Adding "/prefetch:x" doesn't generally make things faster - and it doesn't en/disable the Windows Prefetcher, as the urban legends have it.
It was included for big multi-purpose applications, where operating in different "modes" cause different codepaths to be taken and thus needs data from different sections in the executable. It's explained here
, and the specific example given is media player... playing a CD is different from playing a DVD is different from playing an MP3 is different from playing an AVI file, et cetera.
I dunno if it's used at all for Vista and Win7, where the XP prefetcher was replaced in favor of the more aggressive SuperFetch.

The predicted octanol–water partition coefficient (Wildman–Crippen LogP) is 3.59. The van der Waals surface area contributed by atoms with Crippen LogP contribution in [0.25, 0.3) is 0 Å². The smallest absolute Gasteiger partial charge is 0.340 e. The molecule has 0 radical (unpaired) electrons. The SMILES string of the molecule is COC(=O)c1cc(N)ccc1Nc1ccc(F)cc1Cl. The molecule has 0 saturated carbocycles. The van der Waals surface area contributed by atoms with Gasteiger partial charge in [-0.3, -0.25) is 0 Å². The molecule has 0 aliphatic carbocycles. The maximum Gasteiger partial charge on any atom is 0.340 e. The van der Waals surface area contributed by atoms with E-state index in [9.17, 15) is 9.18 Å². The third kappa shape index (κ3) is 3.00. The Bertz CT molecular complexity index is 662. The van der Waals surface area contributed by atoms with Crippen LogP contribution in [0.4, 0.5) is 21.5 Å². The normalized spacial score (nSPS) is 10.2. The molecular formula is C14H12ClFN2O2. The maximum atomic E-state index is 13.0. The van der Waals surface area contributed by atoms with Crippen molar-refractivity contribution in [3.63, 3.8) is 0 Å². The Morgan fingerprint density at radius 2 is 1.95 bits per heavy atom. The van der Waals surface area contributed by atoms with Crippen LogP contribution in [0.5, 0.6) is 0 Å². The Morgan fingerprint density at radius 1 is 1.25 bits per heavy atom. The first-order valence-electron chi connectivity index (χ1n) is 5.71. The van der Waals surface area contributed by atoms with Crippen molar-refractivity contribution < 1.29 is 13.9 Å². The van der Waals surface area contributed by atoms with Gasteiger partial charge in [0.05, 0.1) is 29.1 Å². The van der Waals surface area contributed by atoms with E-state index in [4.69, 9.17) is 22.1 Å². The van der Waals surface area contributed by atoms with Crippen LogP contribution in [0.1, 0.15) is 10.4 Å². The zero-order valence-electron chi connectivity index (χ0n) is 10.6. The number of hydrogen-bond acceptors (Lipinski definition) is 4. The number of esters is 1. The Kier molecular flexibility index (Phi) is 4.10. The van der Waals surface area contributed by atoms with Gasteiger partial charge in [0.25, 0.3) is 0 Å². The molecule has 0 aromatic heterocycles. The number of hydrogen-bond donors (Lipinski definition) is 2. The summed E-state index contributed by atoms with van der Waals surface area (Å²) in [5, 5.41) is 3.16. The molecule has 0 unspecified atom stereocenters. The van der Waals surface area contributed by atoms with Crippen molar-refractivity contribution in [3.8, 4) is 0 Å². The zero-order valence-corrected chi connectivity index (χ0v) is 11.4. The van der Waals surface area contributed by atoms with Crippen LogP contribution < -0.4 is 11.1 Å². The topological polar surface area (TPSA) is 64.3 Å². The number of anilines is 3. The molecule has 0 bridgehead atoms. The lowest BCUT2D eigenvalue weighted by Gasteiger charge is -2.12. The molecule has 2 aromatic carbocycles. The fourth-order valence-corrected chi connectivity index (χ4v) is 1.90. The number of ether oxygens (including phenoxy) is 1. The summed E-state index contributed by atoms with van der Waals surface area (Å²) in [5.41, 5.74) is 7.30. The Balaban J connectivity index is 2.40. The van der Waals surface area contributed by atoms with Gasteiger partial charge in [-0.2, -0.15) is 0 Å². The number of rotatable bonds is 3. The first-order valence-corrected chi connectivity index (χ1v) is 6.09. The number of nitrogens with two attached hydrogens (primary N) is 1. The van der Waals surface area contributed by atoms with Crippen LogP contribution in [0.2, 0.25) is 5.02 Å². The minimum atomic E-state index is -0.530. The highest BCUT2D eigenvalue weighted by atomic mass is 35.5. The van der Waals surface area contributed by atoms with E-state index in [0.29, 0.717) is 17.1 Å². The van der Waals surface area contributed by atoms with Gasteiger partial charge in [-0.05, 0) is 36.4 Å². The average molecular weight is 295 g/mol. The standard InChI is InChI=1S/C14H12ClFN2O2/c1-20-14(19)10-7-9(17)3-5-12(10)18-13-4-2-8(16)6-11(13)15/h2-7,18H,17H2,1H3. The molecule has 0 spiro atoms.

Be very very wary when reading those various performance tweak sites - most of it is based on misinformation and urband legends, and usually the authors are either passing on bad information verbatim, or are making misguided guessed based on something they saw in the registry and don't understand.